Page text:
Being aware of the benefits of playing sports and being fit is a strong motivation for you to adapt that lifestyle. It’s now just a matter of how and where to start and staying motivated. This is a concern I find many hemophiliacs—as well as their caregivers—struggle with. The multitude of options can easily confuse them—possibly leading them to making rash decisions. Adopting a devil may cry attitude, on the other hand can get you seriously injured or take you on a trip to the emergency room. So be smart in selecting what’s best for you.
What Sports are Appropriate?
The absolute best sport for hemophiliacs is swimming. The water cushions you, protecting your body from impact and trauma. It also serves as a source of resistance that can help develop your muscles. I myself am a swimmer and I can go on and on about how swimming has improved my lifestyle. Though a pool isn’t exactly easy to access, so I have other alternatives like badminton and Tai Chi—which are great options for hemophiliacs. Resistance training or weightlifting also helps me stay strong, but I try my best to be careful whenever I go through my daily regimen.
In some activities, you need to be more careful to avoid injury. Some examples of these are basketball, running, weightlifting and track and field—all of which are can be pretty hard on your joints. Then there are some sports that are absolutely taboo for hemophiliacs. These include sports such as boxing, American and rugby football, wrestling and outdoor rock climbing. These are all high impact sports that can easily cause severe injury, especially for hemophiliacs.
Where do I start?
Below is a list of sports you can refer to so you can get an idea of what is and isn’t okay for your bleeding condition. Each section is divided based on their level of risk so it’s easy for you to gauge the activity you like based on your risk tolerance and each section. And I’ve laid out a simple gameplan for you as well to follow to help you decide what to choose and how to pursue it. So let’s get started!
Track and Field
Assess your current level of fitness and select an activity based on that. Be aware of your body. Take notice of any weak areas that you may have and avoid activities that exert too much pressure on them. Also, if you believe that you still lack the strength or stamina to pursue a certain activity—don’t yet. Over time as you develop your strength, more options will become open for you. For now, listen to your body and choose something that won’t over-exert it.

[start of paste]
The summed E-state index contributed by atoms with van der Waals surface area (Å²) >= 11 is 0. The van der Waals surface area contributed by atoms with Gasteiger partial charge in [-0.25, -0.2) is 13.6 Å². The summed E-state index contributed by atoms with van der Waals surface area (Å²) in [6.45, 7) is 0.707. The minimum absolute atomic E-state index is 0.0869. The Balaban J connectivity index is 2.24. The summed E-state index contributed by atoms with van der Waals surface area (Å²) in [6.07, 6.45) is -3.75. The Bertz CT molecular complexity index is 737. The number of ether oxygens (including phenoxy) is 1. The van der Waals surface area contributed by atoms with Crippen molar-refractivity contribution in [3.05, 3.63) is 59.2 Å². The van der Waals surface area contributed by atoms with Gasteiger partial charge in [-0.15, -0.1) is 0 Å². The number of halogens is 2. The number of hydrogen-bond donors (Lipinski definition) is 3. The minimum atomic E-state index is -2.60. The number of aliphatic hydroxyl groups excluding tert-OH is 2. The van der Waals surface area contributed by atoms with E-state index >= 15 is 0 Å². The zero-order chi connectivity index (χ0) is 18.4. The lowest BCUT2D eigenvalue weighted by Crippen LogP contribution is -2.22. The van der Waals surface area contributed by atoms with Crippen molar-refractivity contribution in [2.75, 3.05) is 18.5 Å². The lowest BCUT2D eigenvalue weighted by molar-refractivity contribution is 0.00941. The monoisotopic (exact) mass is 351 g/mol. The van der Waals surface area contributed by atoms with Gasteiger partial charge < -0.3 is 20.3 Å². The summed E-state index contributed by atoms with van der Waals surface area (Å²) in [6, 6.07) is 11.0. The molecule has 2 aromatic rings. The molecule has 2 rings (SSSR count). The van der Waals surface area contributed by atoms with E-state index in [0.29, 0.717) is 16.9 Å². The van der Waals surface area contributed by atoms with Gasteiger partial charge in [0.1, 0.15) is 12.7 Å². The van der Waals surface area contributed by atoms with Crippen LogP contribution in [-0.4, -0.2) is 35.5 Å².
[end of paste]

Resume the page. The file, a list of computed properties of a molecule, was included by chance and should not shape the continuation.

Seek out your doctor’s advice before engaging. It’s important that you seek out the guidance of your doctor. They’ll be able to help you list that the different things you need to keep in mind so you can be more educated about the pros and cons of each activity you’d like to pursue. They’ll also be able to give you a more objective medical assessment of your physical condition.
Ask help from experts and do research. Seek out best practices and ask for advice from people with more experience. These can be coaches or people whom you know are adept in their field of play. This knowledge can help you perform better and more safely.
Get the appropriate gear. Aside from the obvious gear you need for a sport—like rackets for badminton–as hemophiliacs, we also need to arm ourselves with additional protection. Supports and pads are essential in sports such as basketball, volleyball and even badminton. In my case, I usually wear ankle pads since I also suffer from chronic synovitis on my right ankle. So I use them as a precaution to injury.
Listen to your body. When you believe you’ve had enough, stop. It’s okay to take a breather and come back at a later time. Over-exerting yourself sets you out for possible injury. If that happens, you’ll need to recover for an extended period of time to mend your injury—which often means you’ll be stuck in bed all day. Thus, opening you up to the possibility of muscular atrophy.
Aim for consistency. Be mindful and do be careful when you play sports. Consistency is key to gaining a better body, resulting in a better quality of life. Having a regular training regimen or being able to at least take a walk every day are simple ways to remain consistent to keep your fitness up. This will lead to gradual steps in achieving the level of fitness you want.
Optional, but highly recommended: Play with a friend. It’s great to be able to share an activity with a companion. Enjoying or spending time actively doing something with a friend can help you cope with feelings of isolation and boost levels of oxytocin—a happy hormone that helps us feel satisfied and appreciated. And in case you get into an accident, someone can be there to help you.
Hopefully this can help you make intelligent decisions and aid you in taking more calculated risks. Remember that it’s always best to work with, not against your disability. Your disability is a part of you and it needs love and attention so you can happily co-exist. It’s through acceptance that we’re able to grow and become more empowered PWDs.